Umno Youth chief Khairy Jamaluddin views the 42,000-odd questionable cases on the electoral roll as “anomalies”, rather than “fraud”.
Speaking at a debate with Bersih chairperson Ambiga Sreenevasan in Petaling Jaya last night, Khairy said the Election Commission has “acceptable explanations” for the irregularities.
As such, by telling the people that the questionable names were a fraudulent move, Bersih was “misrepresenting” the issue and “pre-empting reform efforts” in order to get people on the streets, he said.
“Ambiga says it is fraudulent and the EC must use its power to strike these people out (of the electoral roll) and this is the reason for going out on Saturday…
“In the three months (of public display) 1,248 cases came forward, 55 percent are still alive and they say, hang on, I’m still here,” he said, giving three examples of voters aged 97 and 98.
He claimed that their “only crime” was not to update their identity cards to the MyKad and if the EC did what Bersih wanted it to, it would deny these 700-plus people their constitutional right to vote.
Another 55 percent of the 1,248 cases were found to be dead and their next-of-kin did not register their deaths with the EC.
Saying later that he “is not an EC mouthpiece”, Khairy added that he was confident the EC’s excuses for the “anomalies” were “legitimate”.
“It is a perfectly legitimate reason for an anomaly. Out of the 40,000-plus left, can you tell me with absolutely certainty that it’s all fraud?” he asked the audience of at least 600 people at the event organised by The Malay Mail.
‘Lame excuses given by EC’
In response, Ambiga said election regulations allow the EC to strike suspect voters off the roll “without violating the constitution”.
“The fraud lies with the lame excuses of the EC, saying it can’t do anything. It uses (the regulations) to register phantom voters and foreigners and as for removing others (off the list), the EC is coy and hesitant about it.
“I disagree that the EC can’t do it. Have you read about people who have voted and now cannot as they’re no longer on the roll, or people overseas who never registered and are listed as voters?” Ambiga asked.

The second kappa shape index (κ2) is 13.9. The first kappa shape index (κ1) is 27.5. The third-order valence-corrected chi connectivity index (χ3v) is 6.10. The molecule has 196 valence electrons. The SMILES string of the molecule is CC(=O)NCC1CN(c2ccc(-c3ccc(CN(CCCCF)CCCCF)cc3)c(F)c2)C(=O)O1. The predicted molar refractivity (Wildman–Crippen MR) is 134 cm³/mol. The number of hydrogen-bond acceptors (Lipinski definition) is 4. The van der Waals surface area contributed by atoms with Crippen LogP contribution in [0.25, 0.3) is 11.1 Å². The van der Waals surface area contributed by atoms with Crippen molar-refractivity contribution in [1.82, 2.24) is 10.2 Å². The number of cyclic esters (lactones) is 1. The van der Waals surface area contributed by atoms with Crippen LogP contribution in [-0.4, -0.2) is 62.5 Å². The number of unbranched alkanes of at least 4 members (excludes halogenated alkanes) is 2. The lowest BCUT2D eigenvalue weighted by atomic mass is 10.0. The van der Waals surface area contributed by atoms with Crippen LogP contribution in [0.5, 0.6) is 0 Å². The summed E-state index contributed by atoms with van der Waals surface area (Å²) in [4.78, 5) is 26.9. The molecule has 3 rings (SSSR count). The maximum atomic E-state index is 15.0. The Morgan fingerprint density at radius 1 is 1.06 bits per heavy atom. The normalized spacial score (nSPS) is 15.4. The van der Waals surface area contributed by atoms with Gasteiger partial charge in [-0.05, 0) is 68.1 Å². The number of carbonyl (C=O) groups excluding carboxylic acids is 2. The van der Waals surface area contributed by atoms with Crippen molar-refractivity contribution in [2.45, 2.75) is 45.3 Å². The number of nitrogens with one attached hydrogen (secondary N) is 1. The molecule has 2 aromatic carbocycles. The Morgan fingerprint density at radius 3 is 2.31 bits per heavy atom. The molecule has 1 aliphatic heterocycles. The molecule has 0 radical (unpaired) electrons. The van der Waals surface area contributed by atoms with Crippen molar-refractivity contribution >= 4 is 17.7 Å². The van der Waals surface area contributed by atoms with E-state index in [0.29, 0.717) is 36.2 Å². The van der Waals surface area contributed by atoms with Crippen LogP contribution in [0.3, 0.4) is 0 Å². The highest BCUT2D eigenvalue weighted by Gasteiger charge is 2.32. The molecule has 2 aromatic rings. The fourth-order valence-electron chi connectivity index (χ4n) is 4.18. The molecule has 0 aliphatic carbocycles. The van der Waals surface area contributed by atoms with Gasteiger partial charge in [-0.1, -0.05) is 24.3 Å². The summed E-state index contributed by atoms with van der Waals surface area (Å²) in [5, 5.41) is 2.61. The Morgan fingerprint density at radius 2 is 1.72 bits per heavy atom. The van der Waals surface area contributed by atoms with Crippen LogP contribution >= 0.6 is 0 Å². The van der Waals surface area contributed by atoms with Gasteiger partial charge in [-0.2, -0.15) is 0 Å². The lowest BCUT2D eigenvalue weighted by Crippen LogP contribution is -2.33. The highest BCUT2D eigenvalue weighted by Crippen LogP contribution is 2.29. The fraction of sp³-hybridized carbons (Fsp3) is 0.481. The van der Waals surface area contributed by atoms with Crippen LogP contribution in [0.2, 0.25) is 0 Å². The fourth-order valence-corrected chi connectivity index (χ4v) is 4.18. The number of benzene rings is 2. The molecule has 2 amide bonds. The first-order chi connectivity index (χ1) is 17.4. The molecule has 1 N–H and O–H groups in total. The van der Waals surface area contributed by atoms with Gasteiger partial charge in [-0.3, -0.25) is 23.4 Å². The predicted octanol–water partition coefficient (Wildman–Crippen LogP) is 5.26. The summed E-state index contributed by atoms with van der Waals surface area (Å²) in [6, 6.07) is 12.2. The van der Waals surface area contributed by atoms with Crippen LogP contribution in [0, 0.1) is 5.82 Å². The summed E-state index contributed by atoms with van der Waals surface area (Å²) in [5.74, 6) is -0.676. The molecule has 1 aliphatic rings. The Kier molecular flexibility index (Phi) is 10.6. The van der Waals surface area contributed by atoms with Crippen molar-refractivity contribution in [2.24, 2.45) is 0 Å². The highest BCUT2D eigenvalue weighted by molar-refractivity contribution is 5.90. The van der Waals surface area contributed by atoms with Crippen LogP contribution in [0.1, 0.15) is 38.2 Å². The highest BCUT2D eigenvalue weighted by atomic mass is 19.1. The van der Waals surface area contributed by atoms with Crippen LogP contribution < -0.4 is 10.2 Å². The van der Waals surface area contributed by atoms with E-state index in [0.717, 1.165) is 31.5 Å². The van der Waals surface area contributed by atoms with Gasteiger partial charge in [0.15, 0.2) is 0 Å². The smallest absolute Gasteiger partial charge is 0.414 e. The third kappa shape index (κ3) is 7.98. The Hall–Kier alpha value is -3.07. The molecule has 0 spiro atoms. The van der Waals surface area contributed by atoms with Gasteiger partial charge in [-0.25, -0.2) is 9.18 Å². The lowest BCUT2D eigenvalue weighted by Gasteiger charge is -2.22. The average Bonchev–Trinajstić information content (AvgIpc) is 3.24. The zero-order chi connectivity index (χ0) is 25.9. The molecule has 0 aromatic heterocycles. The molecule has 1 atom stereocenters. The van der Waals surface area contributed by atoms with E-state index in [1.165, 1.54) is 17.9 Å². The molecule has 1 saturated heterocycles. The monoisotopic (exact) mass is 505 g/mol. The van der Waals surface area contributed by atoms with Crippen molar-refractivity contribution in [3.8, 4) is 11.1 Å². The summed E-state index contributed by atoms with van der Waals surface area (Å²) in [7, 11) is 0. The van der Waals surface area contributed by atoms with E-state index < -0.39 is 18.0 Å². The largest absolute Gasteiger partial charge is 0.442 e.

She also contended that the very fact that the parliamentary select committee for electoral reform recommended a royal commission of inquiry on the Sabah electoral roll suggested that fraud had taken place.
“Look at the Likas case…which was due to phantom voters. And after that an amendment was passed to disallow anyone to query the electoral roll.
“There is now no independent arbiter. We are at the mercy of the EC. It’s like make Nero the fire chief,” she said referring to the re-election in Likas which was called after the court annulled the result due to rigging.
A lawyer by profession, Ambiga also reminded Khairy that even in legal practice, “if you can’t serve (a legal notice) you go for substantiated service”.
“You can’t go on for 30 years. You give notice and if they fail to respond after a period you exercise (the right to strike them off)… (The EC) is giving excuses when these regulations were made by them to make their lives easier,” Ambiga said.
However, Khairy, who refused to put a time-frame as to when a suspicious voter can be fairly accepted as being either deceased or registered fraudulently, said the right to vote is not the same as a bankruptcy matter.
“A certain discretion needs to be applied,” he said.
Responding to Ambiga’s assertion that not 42,000 but 3.1 million cases in the electoral roll were suspicious, Khairy again defended the EC by giving the commission’s side of the story.
Among these were political scientist Ong Kian Ming’s finding of new armed forces postal voters above the recruitment age.
Explaining this, Khairy said these people were in fact registered twice, as they did not inform the EC that they were registered as voters before joining the armed forces.
“The burden of proof is (on the voter), who must inform the EC, and this is to protect the voters’ constitutional right.” he said.
While both sides received strong backing from different parts of the floor, Khairy’s supporters heckled the Bersih chairperson a number of times.
They also chanted “We love KJ!” after the debate, obviously taken in by the Rembau MP’s posturing.
However, most of the questions from the floor came from the side of the room that seemed to support Bersih.
Short URL: http://www.freemalaysiakini2.com/?p=26722
Posted by Susanloo
on Apr 26 2012. Filed under News.
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